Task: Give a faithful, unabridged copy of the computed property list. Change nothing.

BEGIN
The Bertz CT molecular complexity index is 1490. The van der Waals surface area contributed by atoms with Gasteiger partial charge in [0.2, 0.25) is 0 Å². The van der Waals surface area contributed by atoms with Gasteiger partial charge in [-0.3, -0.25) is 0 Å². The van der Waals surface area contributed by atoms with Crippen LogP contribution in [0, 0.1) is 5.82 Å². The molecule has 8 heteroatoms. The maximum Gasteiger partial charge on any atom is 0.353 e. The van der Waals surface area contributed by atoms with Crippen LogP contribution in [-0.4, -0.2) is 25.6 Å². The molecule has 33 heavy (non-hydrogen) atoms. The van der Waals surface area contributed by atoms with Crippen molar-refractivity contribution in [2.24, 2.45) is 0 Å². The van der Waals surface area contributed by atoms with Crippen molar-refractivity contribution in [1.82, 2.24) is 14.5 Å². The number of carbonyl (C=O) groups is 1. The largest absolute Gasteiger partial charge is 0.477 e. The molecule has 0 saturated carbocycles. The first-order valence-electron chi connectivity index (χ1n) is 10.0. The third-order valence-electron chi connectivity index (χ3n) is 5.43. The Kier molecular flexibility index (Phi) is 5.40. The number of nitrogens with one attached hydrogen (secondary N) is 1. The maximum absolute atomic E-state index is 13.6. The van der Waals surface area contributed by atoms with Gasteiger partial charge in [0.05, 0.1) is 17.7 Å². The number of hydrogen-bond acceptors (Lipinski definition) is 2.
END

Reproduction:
The Bertz CT molecular complexity index is 1490. The van der Waals surface area contributed by atoms with Gasteiger partial charge in [0.2, 0.25) is 0 Å². The van der Waals surface area contributed by atoms with Gasteiger partial charge in [-0.3, -0.25) is 0 Å². The van der Waals surface area contributed by atoms with Crippen LogP contribution in [0, 0.1) is 5.82 Å². The molecule has 8 heteroatoms. The maximum Gasteiger partial charge on any atom is 0.353 e. The van der Waals surface area contributed by atoms with Crippen LogP contribution in [-0.4, -0.2) is 25.6 Å². The molecule has 33 heavy (non-hydrogen) atoms. The van der Waals surface area contributed by atoms with Crippen molar-refractivity contribution in [2.24, 2.45) is 0 Å². The van der Waals surface area contributed by atoms with Crippen molar-refractivity contribution in [1.82, 2.24) is 14.5 Å². The number of carbonyl (C=O) groups is 1. The largest absolute Gasteiger partial charge is 0.477 e. The molecule has 0 saturated carbocycles. The first-order valence-electron chi connectivity index (χ1n) is 10.0. The third-order valence-electron chi connectivity index (χ3n) is 5.43. The Kier molecular flexibility index (Phi) is 5.40. The number of nitrogens with one attached hydrogen (secondary N) is 1. The maximum absolute atomic E-state index is 13.6. The van der Waals surface area contributed by atoms with Gasteiger partial charge in [0.05, 0.1) is 17.7 Å². The number of hydrogen-bond acceptors (Lipinski definition) is 2.